Oglesby, a town of about 500 people in northeast Coryell County, will see a modest increase of 14.77%. It has been allocated $2,060 this November.

Lampasas County

Lampasas County will receive $102,819.84, which represents a 21.23% increase from last November’s allocation.

The city of Lampasas will receive $242,90 in November, 21.43% more than last November.

Kempner will see an increase of 27.31% from last November. It is set to receive $13,615.

jdowling@kdhnews.com | 254-501-7552

(3) comments

Noneofyourbiz

When citizens are paying more for an item at a store, of course you will see more revenue from sales tax.

Example: (I am just picking easy numbers to show)

Last year An item that cost a $1.00 the sales tax was $0.05.

That means at cash register it cost $1.05

This year the same item cost $2.00

Sales tax would be $0.10 so that item would cost $2.10

because each dollar is taxed and sell tax didn't go up but the cost of living did.

So basically when inflation hits citizens pocket books, the city will see high tax revenue. At the same time the city will also see an increase in cost of items as well.

Inflation, hyper inflation has a cause and effect, sadly when politics are in play, of course they are going to make it sound like the city is gaining and it is a benefit to citizens.

When actually inflation cause a increase in sells tax and will only benefit the federal government and thier over spending on the build back better bull.

Just remember nickel and dime criminals make big money at the cost of the poor, elderly and weak.

PUREBLOODResistTyranny

And don't forget all the illegal invaders that the communists want to give money to for breaking the law.

Noneofyourbiz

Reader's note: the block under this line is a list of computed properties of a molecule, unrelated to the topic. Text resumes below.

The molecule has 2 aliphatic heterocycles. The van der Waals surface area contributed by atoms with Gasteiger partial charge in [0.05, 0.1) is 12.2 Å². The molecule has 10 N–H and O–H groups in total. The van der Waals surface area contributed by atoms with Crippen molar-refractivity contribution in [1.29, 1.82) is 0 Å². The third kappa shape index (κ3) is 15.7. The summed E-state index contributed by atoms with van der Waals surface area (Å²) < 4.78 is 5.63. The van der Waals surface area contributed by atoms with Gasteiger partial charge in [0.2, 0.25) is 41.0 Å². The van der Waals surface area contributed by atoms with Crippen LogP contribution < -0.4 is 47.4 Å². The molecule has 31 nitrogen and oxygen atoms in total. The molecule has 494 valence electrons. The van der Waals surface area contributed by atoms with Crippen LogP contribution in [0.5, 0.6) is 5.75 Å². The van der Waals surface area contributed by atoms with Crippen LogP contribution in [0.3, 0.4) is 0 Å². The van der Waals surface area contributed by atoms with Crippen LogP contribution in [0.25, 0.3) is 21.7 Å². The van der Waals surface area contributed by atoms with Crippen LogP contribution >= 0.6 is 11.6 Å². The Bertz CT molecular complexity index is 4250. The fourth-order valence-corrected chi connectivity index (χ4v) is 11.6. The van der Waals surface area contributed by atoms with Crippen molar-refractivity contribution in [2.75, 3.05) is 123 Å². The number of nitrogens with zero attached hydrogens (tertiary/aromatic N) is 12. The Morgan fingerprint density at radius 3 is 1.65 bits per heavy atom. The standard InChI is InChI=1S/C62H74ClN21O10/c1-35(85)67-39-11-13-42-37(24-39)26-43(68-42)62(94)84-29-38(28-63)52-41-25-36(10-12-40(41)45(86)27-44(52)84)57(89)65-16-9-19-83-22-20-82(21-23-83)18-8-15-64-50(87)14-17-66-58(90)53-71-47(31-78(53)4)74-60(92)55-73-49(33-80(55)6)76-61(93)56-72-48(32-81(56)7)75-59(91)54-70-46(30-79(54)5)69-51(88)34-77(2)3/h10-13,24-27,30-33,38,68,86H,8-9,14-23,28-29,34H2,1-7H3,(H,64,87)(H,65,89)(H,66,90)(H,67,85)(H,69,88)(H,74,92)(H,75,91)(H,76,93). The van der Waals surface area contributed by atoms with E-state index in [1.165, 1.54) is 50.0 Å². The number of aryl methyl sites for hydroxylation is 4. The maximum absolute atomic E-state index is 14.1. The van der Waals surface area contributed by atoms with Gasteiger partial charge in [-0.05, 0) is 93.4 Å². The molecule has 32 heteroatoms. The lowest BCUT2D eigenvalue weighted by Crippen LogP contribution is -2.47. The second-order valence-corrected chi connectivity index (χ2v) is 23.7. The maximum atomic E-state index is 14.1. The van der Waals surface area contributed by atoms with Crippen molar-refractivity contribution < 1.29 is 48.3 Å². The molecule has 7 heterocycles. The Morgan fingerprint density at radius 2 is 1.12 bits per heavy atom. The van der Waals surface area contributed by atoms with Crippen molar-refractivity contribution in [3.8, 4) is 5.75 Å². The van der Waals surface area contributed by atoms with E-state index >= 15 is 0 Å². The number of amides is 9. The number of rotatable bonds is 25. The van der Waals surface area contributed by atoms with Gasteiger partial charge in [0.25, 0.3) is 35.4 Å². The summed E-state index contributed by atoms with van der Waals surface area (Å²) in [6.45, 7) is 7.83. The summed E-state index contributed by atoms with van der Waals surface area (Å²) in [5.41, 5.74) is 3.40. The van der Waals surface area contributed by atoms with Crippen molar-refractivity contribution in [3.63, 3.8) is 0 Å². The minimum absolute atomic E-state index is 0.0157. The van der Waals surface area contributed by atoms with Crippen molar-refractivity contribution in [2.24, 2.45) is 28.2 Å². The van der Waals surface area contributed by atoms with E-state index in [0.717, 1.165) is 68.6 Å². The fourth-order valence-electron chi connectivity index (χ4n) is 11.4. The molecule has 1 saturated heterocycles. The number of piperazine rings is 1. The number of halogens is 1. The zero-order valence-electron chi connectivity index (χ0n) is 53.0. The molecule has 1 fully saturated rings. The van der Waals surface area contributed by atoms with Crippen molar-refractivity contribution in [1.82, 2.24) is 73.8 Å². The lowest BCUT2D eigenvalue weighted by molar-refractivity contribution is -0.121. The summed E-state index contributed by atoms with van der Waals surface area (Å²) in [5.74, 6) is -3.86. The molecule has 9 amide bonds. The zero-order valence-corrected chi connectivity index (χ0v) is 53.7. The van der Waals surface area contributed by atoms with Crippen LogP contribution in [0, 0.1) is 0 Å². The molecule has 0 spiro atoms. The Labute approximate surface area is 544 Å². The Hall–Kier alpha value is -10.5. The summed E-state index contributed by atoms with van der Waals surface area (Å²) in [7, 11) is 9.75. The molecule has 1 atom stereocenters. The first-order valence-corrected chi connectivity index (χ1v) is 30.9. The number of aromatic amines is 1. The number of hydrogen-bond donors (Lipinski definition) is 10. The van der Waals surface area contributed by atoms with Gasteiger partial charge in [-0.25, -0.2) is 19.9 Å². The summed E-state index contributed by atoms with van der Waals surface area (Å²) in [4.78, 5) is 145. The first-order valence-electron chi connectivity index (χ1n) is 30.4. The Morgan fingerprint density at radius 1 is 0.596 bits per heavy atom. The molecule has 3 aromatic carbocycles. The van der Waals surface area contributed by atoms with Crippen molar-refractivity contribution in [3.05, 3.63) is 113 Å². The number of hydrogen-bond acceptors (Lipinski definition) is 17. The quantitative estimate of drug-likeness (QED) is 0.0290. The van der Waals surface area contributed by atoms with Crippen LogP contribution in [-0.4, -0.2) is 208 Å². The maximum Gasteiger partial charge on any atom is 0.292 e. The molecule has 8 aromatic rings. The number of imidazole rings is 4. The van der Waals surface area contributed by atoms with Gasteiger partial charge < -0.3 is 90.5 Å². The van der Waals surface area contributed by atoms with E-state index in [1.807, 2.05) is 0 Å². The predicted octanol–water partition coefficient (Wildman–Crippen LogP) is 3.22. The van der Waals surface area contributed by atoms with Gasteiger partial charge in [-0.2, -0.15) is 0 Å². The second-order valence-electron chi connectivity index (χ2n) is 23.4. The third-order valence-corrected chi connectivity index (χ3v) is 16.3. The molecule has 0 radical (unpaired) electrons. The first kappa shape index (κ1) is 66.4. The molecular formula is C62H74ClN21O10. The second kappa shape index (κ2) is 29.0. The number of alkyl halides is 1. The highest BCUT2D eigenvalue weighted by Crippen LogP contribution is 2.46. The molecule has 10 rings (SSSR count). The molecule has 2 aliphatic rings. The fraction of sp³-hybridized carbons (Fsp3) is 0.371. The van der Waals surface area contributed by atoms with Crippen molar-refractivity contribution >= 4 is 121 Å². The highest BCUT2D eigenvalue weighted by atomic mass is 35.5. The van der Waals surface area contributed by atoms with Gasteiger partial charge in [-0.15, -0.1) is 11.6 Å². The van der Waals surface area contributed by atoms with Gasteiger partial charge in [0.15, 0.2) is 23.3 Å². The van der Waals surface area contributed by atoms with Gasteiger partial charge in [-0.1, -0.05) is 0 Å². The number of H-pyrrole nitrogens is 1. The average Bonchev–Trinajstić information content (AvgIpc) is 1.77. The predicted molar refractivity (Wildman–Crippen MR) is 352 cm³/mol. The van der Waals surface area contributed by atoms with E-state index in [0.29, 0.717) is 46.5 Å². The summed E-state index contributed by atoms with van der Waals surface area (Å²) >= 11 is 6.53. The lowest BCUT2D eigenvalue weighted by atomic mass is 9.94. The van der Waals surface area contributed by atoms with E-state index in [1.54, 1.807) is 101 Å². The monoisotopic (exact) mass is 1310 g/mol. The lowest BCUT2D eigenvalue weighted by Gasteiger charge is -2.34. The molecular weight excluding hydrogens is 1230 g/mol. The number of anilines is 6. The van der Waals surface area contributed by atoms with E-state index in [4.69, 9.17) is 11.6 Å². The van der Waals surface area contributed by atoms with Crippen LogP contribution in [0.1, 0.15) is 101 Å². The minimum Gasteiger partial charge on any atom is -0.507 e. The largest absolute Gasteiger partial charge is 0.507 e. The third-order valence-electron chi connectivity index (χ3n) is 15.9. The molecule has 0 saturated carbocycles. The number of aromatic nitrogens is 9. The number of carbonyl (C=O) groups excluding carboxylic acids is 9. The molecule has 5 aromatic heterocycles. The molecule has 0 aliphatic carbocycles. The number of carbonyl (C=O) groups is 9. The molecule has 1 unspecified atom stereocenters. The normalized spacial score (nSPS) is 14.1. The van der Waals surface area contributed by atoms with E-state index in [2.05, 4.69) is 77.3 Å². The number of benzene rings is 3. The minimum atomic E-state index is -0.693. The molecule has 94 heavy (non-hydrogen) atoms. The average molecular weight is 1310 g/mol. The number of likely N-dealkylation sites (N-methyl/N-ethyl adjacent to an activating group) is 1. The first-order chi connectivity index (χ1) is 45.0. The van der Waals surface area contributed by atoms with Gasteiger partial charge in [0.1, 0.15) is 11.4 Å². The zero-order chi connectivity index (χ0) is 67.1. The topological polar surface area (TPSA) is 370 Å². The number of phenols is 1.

When money is passed out it also has a cause and effect. Some call it stimulus.

Example,

A strip club owner takes $50.00 in ones and puts 5 singles in 10 girls garter they wear on thier leg.

This done to motivate customers to tip and buy drinks.

The ideal is, if the customer sees money 🤑 he will in turn put a dollar 💵 in the kitty 🐈.

This stimulates spending.

This also works with our government, if all of a sudden people get free money they spend, others see this and they spend, the government uses it to collect more tax revenue off the same dollar they already taxes. ( Just like the strip club owner, he used the same money he just took from the customer at the door).

Even stimulation doesn't drive down prices. It cause some prices to increase and this effects once again those that are already poor, elder and those on a fix income ( like disabled vets, disabled and so on.

Food and majority of consumer product prices never come down, even when gas prices go down.

I do not agree with the government giving money to those that broke the law. The government don't give money to law breakers while they are in jail separated from thier families for selling a little bit of smoke.

We be better off legalizing smoke, and stimulating the economy this way. Than some half baked toss good money after bad money plan.

Now I must go and polish my high heels.